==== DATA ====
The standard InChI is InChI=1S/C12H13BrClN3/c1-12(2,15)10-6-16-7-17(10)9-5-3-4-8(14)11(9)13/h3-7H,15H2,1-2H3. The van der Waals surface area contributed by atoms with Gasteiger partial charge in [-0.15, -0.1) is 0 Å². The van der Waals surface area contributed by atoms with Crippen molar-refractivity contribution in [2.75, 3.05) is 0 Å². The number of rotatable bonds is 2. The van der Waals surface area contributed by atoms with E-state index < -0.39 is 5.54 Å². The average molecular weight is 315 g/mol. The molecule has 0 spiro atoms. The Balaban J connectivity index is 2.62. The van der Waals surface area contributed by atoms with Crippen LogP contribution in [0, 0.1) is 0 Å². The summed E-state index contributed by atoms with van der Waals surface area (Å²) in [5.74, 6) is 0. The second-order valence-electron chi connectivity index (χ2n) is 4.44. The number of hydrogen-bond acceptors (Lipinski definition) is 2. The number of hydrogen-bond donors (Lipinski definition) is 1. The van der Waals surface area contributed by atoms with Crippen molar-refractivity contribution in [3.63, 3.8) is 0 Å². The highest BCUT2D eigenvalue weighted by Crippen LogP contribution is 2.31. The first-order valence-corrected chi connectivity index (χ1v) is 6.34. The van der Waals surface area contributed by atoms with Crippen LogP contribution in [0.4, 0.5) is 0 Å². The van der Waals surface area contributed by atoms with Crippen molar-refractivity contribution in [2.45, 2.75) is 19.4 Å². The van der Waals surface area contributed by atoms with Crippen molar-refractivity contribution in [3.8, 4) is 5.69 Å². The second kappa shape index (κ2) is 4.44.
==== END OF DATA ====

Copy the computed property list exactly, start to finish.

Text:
The standard InChI is InChI=1S/C12H13BrClN3/c1-12(2,15)10-6-16-7-17(10)9-5-3-4-8(14)11(9)13/h3-7H,15H2,1-2H3. The van der Waals surface area contributed by atoms with Gasteiger partial charge in [-0.15, -0.1) is 0 Å². The van der Waals surface area contributed by atoms with Crippen molar-refractivity contribution in [2.75, 3.05) is 0 Å². The number of rotatable bonds is 2. The van der Waals surface area contributed by atoms with E-state index < -0.39 is 5.54 Å². The average molecular weight is 315 g/mol. The molecule has 0 spiro atoms. The Balaban J connectivity index is 2.62. The van der Waals surface area contributed by atoms with Crippen LogP contribution in [0, 0.1) is 0 Å². The summed E-state index contributed by atoms with van der Waals surface area (Å²) in [5.74, 6) is 0. The second-order valence-electron chi connectivity index (χ2n) is 4.44. The number of hydrogen-bond acceptors (Lipinski definition) is 2. The number of hydrogen-bond donors (Lipinski definition) is 1. The van der Waals surface area contributed by atoms with Crippen molar-refractivity contribution in [3.63, 3.8) is 0 Å². The highest BCUT2D eigenvalue weighted by Crippen LogP contribution is 2.31. The first-order valence-corrected chi connectivity index (χ1v) is 6.34. The van der Waals surface area contributed by atoms with Crippen LogP contribution in [0.4, 0.5) is 0 Å². The van der Waals surface area contributed by atoms with Crippen molar-refractivity contribution in [2.45, 2.75) is 19.4 Å². The van der Waals surface area contributed by atoms with Crippen molar-refractivity contribution in [3.8, 4) is 5.69 Å². The second kappa shape index (κ2) is 4.44.